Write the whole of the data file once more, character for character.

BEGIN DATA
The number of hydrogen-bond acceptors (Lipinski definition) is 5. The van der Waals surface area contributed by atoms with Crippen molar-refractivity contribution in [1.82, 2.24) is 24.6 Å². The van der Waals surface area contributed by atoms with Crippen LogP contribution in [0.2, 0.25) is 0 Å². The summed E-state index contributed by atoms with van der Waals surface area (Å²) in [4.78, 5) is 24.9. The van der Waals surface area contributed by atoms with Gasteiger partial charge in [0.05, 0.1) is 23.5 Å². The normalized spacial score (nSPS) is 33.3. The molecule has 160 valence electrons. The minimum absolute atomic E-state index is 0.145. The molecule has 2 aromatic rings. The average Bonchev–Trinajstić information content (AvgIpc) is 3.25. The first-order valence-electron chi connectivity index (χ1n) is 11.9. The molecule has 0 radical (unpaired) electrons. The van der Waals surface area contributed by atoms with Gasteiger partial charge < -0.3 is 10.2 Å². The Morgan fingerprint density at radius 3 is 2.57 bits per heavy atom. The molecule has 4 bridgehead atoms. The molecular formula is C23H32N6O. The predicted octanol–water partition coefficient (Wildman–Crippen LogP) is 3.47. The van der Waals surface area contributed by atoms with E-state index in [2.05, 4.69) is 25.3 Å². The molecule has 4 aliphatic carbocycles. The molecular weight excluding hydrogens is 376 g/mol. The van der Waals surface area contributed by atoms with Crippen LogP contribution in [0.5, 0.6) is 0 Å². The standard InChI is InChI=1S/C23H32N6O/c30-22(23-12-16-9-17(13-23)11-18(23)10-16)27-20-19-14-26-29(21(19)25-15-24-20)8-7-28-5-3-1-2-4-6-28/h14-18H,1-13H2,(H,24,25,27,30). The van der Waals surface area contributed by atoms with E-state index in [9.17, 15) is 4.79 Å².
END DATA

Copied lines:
The number of hydrogen-bond acceptors (Lipinski definition) is 5. The van der Waals surface area contributed by atoms with Crippen molar-refractivity contribution in [1.82, 2.24) is 24.6 Å². The van der Waals surface area contributed by atoms with Crippen LogP contribution in [0.2, 0.25) is 0 Å². The summed E-state index contributed by atoms with van der Waals surface area (Å²) in [4.78, 5) is 24.9. The van der Waals surface area contributed by atoms with Gasteiger partial charge in [0.05, 0.1) is 23.5 Å². The normalized spacial score (nSPS) is 33.3. The molecule has 160 valence electrons. The minimum absolute atomic E-state index is 0.145. The molecule has 2 aromatic rings. The average Bonchev–Trinajstić information content (AvgIpc) is 3.25. The first-order valence-electron chi connectivity index (χ1n) is 11.9. The molecule has 0 radical (unpaired) electrons. The van der Waals surface area contributed by atoms with Gasteiger partial charge < -0.3 is 10.2 Å². The Morgan fingerprint density at radius 3 is 2.57 bits per heavy atom. The molecule has 4 bridgehead atoms. The molecular formula is C23H32N6O. The predicted octanol–water partition coefficient (Wildman–Crippen LogP) is 3.47. The van der Waals surface area contributed by atoms with E-state index in [2.05, 4.69) is 25.3 Å². The molecule has 4 aliphatic carbocycles. The molecular weight excluding hydrogens is 376 g/mol. The van der Waals surface area contributed by atoms with Crippen LogP contribution in [0.5, 0.6) is 0 Å². The standard InChI is InChI=1S/C23H32N6O/c30-22(23-12-16-9-17(13-23)11-18(23)10-16)27-20-19-14-26-29(21(19)25-15-24-20)8-7-28-5-3-1-2-4-6-28/h14-18H,1-13H2,(H,24,25,27,30). The van der Waals surface area contributed by atoms with E-state index in [9.17, 15) is 4.79 Å².